Local WWII Vet Replies

A letter appeared in the November 11 issue of the Reader entitled “Veterans Day Reality”. In that letter I found a few things that I agree with. The writer believes, as do I, that the word “hero” is overused. However
 I believe that there is a difference between the individuals who choose to serve in the armed forces and those who chose not to.  I suspect that most veterans, prior to our employing a ‘professional” armed force, did not volunteer for military service but did serve when they were drafted. They did not, as some individuals did, seek deferments via medical claims, or political influence. In the Vietnam “non war” it was possible to avoid military service by enrolling in college. A number of “colleges” appeared at that time to provide safe haven for its ‘student body”; they went out of business when the draft was discontinued. If all veterans are not “heroes”, and I agree, what do you call those men who chose to avoid military service while allowing someone else to take their place? Vice President Cheney managed to finagle 5 deferments, President Bush was somehow able to jump the waiting list for a slot in the Texas Air National guard.
He then chose not to go to Vietnam but rather to serve his military time defending Texas. They were not alone. Somewhere about 16 million men sought deferments during that “non war”. I believe that such practices while legal are similar to those of the Civil War when men were able to have substitutes serve in their stead.
To compare vets, regardless of their military occupation, to someone who has a similar job in civilian life,
indicates the writers ignorance of what military life is all about. Men and women who serve during a “non war” do not go home each evening to family, a good hot meal, and dry, warm, SAFE bed at the close of the ‘business day.
During WW2, some clerks, cooks, truck drivers, Chaplain’s assistants did not see their families for three or four years.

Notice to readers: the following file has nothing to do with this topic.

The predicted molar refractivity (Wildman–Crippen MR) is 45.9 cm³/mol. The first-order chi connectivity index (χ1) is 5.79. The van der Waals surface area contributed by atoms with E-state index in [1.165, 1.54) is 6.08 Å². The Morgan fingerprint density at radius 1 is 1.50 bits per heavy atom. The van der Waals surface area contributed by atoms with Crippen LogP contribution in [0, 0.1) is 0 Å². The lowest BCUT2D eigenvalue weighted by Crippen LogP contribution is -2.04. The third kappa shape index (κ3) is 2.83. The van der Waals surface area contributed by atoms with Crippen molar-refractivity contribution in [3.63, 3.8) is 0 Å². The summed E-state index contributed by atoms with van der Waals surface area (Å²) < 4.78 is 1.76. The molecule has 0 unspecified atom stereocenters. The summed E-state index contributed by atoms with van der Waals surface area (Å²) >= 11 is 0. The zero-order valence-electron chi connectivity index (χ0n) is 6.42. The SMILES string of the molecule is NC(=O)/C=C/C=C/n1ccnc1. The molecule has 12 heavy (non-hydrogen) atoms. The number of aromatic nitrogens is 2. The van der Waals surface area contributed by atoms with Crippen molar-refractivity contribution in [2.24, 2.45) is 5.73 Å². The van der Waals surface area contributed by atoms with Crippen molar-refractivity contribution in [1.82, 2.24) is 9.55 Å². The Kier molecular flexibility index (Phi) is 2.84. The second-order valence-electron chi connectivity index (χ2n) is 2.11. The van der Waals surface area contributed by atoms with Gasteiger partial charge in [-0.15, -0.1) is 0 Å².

In ground combat forces, army, marines, regardless of your basic MOS “Military Occupational Specialty”, you can be called upon to drop your pen, type writer, frying pan and grab a rifle. The Army at the Battle of the Bulge, and the Marines at Guadalcanal are examples of why civilian occupations do not mirror military ones. Further, many of our vets have been exposed to Agent Orange and other chemical hazards that civilian workers are not exposed to. The writer states that we did not owe our freedom to veterans
I would suggest that vets of the
American revolution, the Civil war, and WW2 might take issue with that statement .. I would also
question his assertion that,
“The military has often been instrumental in suppressing democracy, lawful dissent, and the many struggles for social justice and a better America “. The author cited no documentation for his charges.
I would agree that sometimes in the late 1800’s and early 1900’s State Militia were often used to inhibit the actions of unions under the guise of maintaining public order. I would cite the Homestead Strike of 1892 and the Pullman Strike of 1894as two examples of the State, not Federal, troops being used for industrial/political purposes, which indeed suppressed freedom of speech. More recently, in Ferguson, Mississippi the cry has been ,”Where were the National Guard when we needed them to keep the peace and protect property?”. Further, in 1963, President Kennedy called upon the Federalized Alabama National Guard to insure the right of Negro students to attend a White school. It appears to me that often the military has been called upon to protect rather than to deny the freedoms the writer mentioned. The author expresses concern that the epithet “hero” might be harmful  to the returning vet. I doubt it.  I have met a few vets, who I believe are representative of many others, none of whom consider themselves “heroes”, so I would suggest that the author stand easy on that account. The matter of giving thanks to those who served is a matter that each of us must decide for him/her self. I do believe that we, as individuals and as a Nation, owe a heartfelt thanks and a sincere apology to the men and women who were ordered to Vietnam and upon returning home were humiliated for doing what we conscripted them to do. True, as in the case of My Lai there were terrible abuses committed by our military representatives.
Those atrocities I do not deny nor do I try to justify. However, I state emphatically that unless an individual has been subjected to the soul shattering experiences that many of our young male and female representatives have been subjected to he/she might withhold judgment and as good citizens work to ensure that our young men and women are never again placed in such untenable situations.